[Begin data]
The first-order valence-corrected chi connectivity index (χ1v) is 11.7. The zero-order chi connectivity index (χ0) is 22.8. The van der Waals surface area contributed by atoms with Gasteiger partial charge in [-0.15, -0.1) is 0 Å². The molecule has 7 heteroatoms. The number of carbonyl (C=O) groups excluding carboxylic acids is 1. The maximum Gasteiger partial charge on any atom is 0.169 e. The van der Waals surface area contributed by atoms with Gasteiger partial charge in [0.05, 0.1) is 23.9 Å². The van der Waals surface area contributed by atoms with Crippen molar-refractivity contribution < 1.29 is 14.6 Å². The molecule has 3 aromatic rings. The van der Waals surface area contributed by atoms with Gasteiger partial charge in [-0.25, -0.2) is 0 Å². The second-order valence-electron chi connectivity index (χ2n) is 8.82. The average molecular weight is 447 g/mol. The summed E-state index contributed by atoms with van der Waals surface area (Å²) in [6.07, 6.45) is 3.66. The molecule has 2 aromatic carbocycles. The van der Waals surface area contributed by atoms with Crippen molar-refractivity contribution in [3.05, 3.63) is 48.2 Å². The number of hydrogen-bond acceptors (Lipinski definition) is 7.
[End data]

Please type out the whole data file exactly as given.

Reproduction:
The first-order valence-corrected chi connectivity index (χ1v) is 11.7. The zero-order chi connectivity index (χ0) is 22.8. The van der Waals surface area contributed by atoms with Gasteiger partial charge in [-0.15, -0.1) is 0 Å². The molecule has 7 heteroatoms. The number of carbonyl (C=O) groups excluding carboxylic acids is 1. The maximum Gasteiger partial charge on any atom is 0.169 e. The van der Waals surface area contributed by atoms with Gasteiger partial charge in [0.05, 0.1) is 23.9 Å². The van der Waals surface area contributed by atoms with Crippen molar-refractivity contribution < 1.29 is 14.6 Å². The molecule has 3 aromatic rings. The van der Waals surface area contributed by atoms with Gasteiger partial charge in [-0.25, -0.2) is 0 Å². The second-order valence-electron chi connectivity index (χ2n) is 8.82. The average molecular weight is 447 g/mol. The summed E-state index contributed by atoms with van der Waals surface area (Å²) in [6.07, 6.45) is 3.66. The molecule has 2 aromatic carbocycles. The van der Waals surface area contributed by atoms with Crippen molar-refractivity contribution in [3.05, 3.63) is 48.2 Å². The number of hydrogen-bond acceptors (Lipinski definition) is 7.